Harrington Replaces Blasquez

Mike Blasquez remains as Cal's overall head of strength and conditioning, but Damon Harrington is brought on to serve as the football team's S&C coach.

Yet another former Louisiana Tech coaching staff member joined Sonny Dykes and Co., in Berkeley officially on Wednesday, with the announcement by California Athletic Director Sandy Barbour that Damon Harrington has joined Cal as the football head strength and conditioning coach. Harrington will work directly with the Cal football program on a day-to-basis and oversee three assistant strength and conditioning coaches in his role.

The former head of football strength and conditioning -- Mike Blasquez -- remains in his other position as the athletic department's overall head of strength and conditioning, to whom Harrington will report.

"We have restructured our strength and conditioning department to better serve the needs of our entire student-athlete population," Barbour said. "The addition of Damon will add to an already excellent and experienced staff that will take both our entire strength and conditioning program as well as our specific operation for football to new heights."

Dykes – who also brought Mark Tommerdahl, Tony Franklin, Pierre Ingram, Rob Likens and Zach Yenser from his Louisiana Tech staff, said that the program "got better ... today."

"We added more expertise with both Mike's move and Damon's addition," Dykes continued. "We're very excited about the future and both guys are excited to work with each other.

"I appreciate the job Mike did working with our team in his previous role under some tough circumstances," Dykes added. "I look forward to utilizing his expertise in the future and having him continue to work with our football program. I'm also excited to welcome Damon to our staff and very comfortable with his ability to make our players stronger, faster and tougher to make us a better team. Damon brings a tremendous amount of experience in training players in a fast-paced program like we have here at Cal, and he will continue to instill the discipline and toughness in our players that are the cornerstones of a successful football program."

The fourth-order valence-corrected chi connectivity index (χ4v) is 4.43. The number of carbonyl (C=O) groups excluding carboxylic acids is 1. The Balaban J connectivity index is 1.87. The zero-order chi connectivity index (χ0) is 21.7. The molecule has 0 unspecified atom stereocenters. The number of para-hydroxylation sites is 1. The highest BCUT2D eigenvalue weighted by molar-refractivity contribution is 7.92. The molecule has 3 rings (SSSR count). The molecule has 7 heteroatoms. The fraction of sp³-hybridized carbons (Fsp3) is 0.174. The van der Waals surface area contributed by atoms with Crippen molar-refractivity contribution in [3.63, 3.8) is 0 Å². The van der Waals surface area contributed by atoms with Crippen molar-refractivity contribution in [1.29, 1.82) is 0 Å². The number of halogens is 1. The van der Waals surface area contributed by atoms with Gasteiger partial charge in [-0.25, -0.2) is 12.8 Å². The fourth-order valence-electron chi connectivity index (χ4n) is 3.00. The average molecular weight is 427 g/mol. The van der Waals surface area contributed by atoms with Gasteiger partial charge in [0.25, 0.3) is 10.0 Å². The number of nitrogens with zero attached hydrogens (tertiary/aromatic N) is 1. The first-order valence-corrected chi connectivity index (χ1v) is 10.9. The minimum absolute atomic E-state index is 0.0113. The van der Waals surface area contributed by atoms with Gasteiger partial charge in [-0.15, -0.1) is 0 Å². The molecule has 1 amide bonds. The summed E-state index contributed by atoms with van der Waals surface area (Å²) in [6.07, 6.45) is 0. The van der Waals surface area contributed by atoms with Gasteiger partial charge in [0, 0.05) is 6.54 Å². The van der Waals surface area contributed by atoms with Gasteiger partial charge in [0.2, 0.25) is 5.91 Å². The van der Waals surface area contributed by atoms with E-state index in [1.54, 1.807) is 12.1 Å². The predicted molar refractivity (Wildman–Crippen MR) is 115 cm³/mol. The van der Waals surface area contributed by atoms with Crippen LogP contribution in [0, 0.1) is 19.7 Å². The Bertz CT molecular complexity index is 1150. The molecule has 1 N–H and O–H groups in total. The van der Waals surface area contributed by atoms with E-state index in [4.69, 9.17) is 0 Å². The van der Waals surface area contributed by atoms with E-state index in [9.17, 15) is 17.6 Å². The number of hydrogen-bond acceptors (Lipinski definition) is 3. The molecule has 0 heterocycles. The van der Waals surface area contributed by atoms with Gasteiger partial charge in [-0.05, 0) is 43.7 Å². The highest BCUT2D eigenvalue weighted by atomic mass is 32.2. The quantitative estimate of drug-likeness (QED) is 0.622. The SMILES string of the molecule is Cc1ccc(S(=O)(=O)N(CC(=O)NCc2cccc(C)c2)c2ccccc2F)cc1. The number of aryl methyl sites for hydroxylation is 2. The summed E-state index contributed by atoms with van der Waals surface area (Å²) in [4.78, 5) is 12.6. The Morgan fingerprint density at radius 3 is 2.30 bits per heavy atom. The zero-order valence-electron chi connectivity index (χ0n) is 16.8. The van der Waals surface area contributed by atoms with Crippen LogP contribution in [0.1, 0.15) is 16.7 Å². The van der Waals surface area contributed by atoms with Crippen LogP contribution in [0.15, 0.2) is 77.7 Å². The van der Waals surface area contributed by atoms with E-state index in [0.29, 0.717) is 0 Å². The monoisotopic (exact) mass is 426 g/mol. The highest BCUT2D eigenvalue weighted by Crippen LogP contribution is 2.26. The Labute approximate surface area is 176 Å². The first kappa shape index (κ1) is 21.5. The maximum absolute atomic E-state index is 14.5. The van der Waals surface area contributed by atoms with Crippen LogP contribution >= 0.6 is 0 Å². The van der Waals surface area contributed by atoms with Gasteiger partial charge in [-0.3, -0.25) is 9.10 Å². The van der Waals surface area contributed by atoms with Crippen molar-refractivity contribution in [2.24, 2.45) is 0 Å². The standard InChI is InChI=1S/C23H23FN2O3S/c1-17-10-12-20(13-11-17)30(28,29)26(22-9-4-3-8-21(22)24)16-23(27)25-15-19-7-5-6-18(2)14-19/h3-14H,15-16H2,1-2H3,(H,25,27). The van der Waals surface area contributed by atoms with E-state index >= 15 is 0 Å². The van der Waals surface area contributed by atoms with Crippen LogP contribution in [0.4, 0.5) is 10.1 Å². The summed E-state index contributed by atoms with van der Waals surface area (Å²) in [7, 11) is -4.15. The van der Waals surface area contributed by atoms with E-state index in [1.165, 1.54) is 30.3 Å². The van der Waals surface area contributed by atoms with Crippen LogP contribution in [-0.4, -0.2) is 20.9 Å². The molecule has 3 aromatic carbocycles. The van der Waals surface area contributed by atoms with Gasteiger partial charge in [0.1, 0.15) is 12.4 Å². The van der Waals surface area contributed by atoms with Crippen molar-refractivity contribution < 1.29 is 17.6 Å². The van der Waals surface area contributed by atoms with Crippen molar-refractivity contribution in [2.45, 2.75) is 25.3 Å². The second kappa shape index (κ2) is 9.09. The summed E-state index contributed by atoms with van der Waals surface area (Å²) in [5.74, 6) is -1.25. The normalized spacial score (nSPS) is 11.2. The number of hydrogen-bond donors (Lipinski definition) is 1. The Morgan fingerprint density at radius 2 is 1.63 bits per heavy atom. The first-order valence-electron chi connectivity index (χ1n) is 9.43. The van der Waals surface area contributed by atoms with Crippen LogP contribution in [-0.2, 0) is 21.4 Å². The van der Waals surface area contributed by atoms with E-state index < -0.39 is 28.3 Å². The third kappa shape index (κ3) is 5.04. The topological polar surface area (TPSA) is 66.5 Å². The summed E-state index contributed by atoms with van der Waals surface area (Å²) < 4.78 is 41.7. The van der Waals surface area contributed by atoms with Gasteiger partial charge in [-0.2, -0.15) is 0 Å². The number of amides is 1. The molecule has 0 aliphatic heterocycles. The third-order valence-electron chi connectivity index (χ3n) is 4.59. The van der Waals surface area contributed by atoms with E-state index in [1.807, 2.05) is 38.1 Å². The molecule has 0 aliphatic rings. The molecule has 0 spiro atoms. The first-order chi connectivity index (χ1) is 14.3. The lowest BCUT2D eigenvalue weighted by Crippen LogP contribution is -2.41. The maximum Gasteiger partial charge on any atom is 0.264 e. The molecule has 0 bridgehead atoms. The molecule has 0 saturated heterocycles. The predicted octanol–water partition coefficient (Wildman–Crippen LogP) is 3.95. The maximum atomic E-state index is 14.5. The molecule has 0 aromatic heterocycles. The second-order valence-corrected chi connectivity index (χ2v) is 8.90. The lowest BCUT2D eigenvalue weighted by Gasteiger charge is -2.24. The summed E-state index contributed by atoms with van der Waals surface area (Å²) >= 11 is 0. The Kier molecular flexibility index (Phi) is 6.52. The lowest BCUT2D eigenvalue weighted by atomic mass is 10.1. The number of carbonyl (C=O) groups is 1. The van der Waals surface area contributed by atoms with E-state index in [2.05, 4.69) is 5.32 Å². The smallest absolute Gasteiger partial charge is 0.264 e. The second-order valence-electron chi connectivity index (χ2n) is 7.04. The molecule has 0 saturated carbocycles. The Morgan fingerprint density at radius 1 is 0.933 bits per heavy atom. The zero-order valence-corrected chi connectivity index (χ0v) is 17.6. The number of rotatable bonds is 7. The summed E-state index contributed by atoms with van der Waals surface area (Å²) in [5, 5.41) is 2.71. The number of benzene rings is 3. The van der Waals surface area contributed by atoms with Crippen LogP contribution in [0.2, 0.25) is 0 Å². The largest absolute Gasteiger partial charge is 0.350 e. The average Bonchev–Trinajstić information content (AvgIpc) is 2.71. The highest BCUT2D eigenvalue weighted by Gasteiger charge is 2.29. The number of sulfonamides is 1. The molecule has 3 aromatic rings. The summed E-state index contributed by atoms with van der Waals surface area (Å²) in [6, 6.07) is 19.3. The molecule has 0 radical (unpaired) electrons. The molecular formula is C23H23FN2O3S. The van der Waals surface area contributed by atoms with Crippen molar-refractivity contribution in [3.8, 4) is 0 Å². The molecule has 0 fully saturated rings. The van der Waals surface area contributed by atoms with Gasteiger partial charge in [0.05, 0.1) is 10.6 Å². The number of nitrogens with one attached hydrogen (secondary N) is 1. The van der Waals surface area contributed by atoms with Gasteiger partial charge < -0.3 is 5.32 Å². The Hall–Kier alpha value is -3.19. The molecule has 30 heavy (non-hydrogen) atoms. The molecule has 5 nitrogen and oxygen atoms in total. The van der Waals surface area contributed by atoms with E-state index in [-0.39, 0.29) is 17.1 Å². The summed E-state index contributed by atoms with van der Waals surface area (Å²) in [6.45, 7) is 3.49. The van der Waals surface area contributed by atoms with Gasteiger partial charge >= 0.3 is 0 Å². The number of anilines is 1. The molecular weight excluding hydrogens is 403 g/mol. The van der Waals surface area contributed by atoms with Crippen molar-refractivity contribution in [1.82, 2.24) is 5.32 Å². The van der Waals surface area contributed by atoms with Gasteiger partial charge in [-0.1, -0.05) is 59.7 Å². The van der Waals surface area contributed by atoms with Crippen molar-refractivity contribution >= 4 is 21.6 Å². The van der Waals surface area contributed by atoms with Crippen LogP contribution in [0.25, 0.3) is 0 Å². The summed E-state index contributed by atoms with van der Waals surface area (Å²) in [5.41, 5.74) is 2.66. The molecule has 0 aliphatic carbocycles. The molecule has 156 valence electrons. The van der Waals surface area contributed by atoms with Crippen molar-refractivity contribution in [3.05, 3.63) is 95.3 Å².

Harrington had two stints as the head strength and conditioning coach at his alma mater Louisiana Tech, serving in the role since January of 2006 and also from 2002-03 after spending two previous seasons as an assistant in the program (2000-01). He was also the assistant director of player development at Georgia Tech from 2004-05.

"I'm extremely excited to be part of a program the caliber of Cal and look forward to the challenge of competing in the Pac-12," Harrington said. "I am truly humbled and blessed with this opportunity and am committed to helping these players perform at the highest level."

Harrington was instrumental in improving Louisiana Tech's strength and conditioning program, with Bulldog football players breaking 26 strength records (by position) during his final seven years with the school. During the same period, Louisiana Tech had seven fourth-quarter come-from-behind wins.

During his time at Louisiana Tech, Harrington and his staff implemented the Dawg Fight Program, which focused on several key attributes: attitude, team, discipline, toughness and effort. The program was designed to prepare the team's players to be as physically and mentally tough as possible in order to play hard for four quarters and make the plays at the end of games that ultimately lead to victory.

Harrington began his collegiate playing career at Louisiana Tech as a walk-on in 1995 before earning a scholarship his sophomore season. He started every game at linebacker during his final two campaigns with 121 stops in 1998 and 122 in 1999. Harrington earned All-Louisiana honors both seasons, while also being named to the All-Independent team by Football News as a senior in 1999.

Harrington earned his bachelor's degree from Louisiana Tech in fitness and wellness in 2000 and completed his master's degree from the school in sports science in 2002. Harrington holds certifications in strength and conditioning from the Collegiate Strength and Conditioning Coaches Association (CSCCa).

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